“The multiple stimuli and bailouts have really sensitized voters to spending and government expansion. Part of what you are seeing in healthcare is that concern,” McKenna said.

“Assuming Congress can pass something on healthcare, it probably will absorb all the remaining voter appetite for significant government interventions.”

The cap-and-trade bill, McKenna said, may be “just too much of a reach right now.”

With healthcare sucking up time and energy, what Congress ends up doing on climate legislation is a matter of conjecture.

Climate bill advocates note that Reid has said he wants to move forward with a bill that combines both energy and climate efforts by the end of the year.

But some say Democratic leaders, frustrated by Republican opposition on healthcare and climate and in need of a victory, may decide to pass a renewable-energy bill they can advertise as a green job promoter and a down payment on climate action.

By supporting the development of non-emitting solar and wind power and energy conservation efforts, the bill would cut emissions naturally. The Environmental Protection Agency could then later cap carbon dioxide emissions through a rulemaking under the Clean Air Act.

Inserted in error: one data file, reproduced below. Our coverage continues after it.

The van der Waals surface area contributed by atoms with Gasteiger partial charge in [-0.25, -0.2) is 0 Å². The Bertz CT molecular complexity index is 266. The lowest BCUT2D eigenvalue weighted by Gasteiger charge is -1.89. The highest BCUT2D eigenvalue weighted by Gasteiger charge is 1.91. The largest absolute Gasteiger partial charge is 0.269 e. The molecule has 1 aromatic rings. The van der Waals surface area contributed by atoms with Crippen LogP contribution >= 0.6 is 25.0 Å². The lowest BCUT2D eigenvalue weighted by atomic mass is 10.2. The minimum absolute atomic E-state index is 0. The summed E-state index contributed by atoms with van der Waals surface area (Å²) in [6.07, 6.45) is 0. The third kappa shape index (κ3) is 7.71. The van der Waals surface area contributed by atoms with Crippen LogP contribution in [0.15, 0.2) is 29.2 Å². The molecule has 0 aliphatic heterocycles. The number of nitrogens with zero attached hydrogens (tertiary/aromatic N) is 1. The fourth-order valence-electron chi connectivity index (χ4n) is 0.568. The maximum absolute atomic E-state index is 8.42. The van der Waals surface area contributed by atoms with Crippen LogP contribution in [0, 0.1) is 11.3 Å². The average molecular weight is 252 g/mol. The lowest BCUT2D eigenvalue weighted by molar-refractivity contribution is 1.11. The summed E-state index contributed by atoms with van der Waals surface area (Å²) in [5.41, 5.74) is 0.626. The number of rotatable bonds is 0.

“If [Reid] can’t get the votes, there probably is something you can do to salvage something from the effort,” said Steve Nadel, executive director for the American Council for an Energy Efficient Economy (ACEEE). “If all they can get through is a down payment, then it is probably worth doing.”

Rob Gramlich, policy director of the American Wind Energy Association, said it is up to lawmakers to determine the best course of action. But delaying a renewable energy standard (RES) may mean wind-energy jobs move elsewhere. An RES would require utilities to produce a certain amount of power from renewable energy sources.

“There is requisite support for a meaningful RES, and we can show numbers about how an RES is one of the best greenhouse gas policies available and one of the best jobs policies available,” Gramlich said.

Supporters of congressional action on climate change argue that regulating carbon through the Clean Air Act will be difficult and lead to court challenges that would take years to settle.

Politically, they fear there will be little incentive to take a tough vote to cap carbon in 2010, an election year, after Democrats pass a renewable energy bill.

Beyond the emissions reductions it requires, the cap-and-trade bill also will provide billions of dollars in revenues that would go in part to energy-efficiency programs. ACEEE estimates the House bill would provide $50 billion cumulatively to energy conservation efforts by 2020.

The group released a study on Wednesday that found that the House bill, with a few improvements like a stronger efficiency standard, would create more than 560,000 jobs in the next 10 years and provide annual savings of $283 for the average household.

“We’d prefer they do both,” Nadel said.